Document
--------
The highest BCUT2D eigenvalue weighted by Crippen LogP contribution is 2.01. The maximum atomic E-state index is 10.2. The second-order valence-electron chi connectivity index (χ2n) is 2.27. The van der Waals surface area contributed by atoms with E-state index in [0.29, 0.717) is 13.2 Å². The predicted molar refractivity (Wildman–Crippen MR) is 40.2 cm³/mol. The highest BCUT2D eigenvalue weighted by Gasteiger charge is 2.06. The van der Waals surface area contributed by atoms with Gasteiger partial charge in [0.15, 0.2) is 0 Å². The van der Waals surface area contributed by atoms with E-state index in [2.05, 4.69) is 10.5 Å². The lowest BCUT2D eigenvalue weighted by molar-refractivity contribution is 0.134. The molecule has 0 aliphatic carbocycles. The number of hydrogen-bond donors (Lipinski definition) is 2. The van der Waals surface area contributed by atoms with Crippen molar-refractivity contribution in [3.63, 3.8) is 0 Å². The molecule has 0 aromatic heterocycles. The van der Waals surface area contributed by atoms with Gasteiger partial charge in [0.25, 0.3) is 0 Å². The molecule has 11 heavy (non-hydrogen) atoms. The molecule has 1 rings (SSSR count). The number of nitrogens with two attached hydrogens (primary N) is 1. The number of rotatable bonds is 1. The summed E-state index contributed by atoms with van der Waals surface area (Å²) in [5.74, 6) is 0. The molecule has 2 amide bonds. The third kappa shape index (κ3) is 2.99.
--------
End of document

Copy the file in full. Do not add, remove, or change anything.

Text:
The highest BCUT2D eigenvalue weighted by Crippen LogP contribution is 2.01. The maximum atomic E-state index is 10.2. The second-order valence-electron chi connectivity index (χ2n) is 2.27. The van der Waals surface area contributed by atoms with E-state index in [0.29, 0.717) is 13.2 Å². The predicted molar refractivity (Wildman–Crippen MR) is 40.2 cm³/mol. The highest BCUT2D eigenvalue weighted by Gasteiger charge is 2.06. The van der Waals surface area contributed by atoms with Gasteiger partial charge in [0.15, 0.2) is 0 Å². The van der Waals surface area contributed by atoms with E-state index in [2.05, 4.69) is 10.5 Å². The lowest BCUT2D eigenvalue weighted by molar-refractivity contribution is 0.134. The molecule has 0 aliphatic carbocycles. The number of hydrogen-bond donors (Lipinski definition) is 2. The van der Waals surface area contributed by atoms with Crippen molar-refractivity contribution in [3.63, 3.8) is 0 Å². The molecule has 0 aromatic heterocycles. The van der Waals surface area contributed by atoms with Gasteiger partial charge in [0.25, 0.3) is 0 Å². The molecule has 11 heavy (non-hydrogen) atoms. The molecule has 1 rings (SSSR count). The number of nitrogens with two attached hydrogens (primary N) is 1. The number of rotatable bonds is 1. The summed E-state index contributed by atoms with van der Waals surface area (Å²) in [5.74, 6) is 0. The molecule has 2 amide bonds. The third kappa shape index (κ3) is 2.99.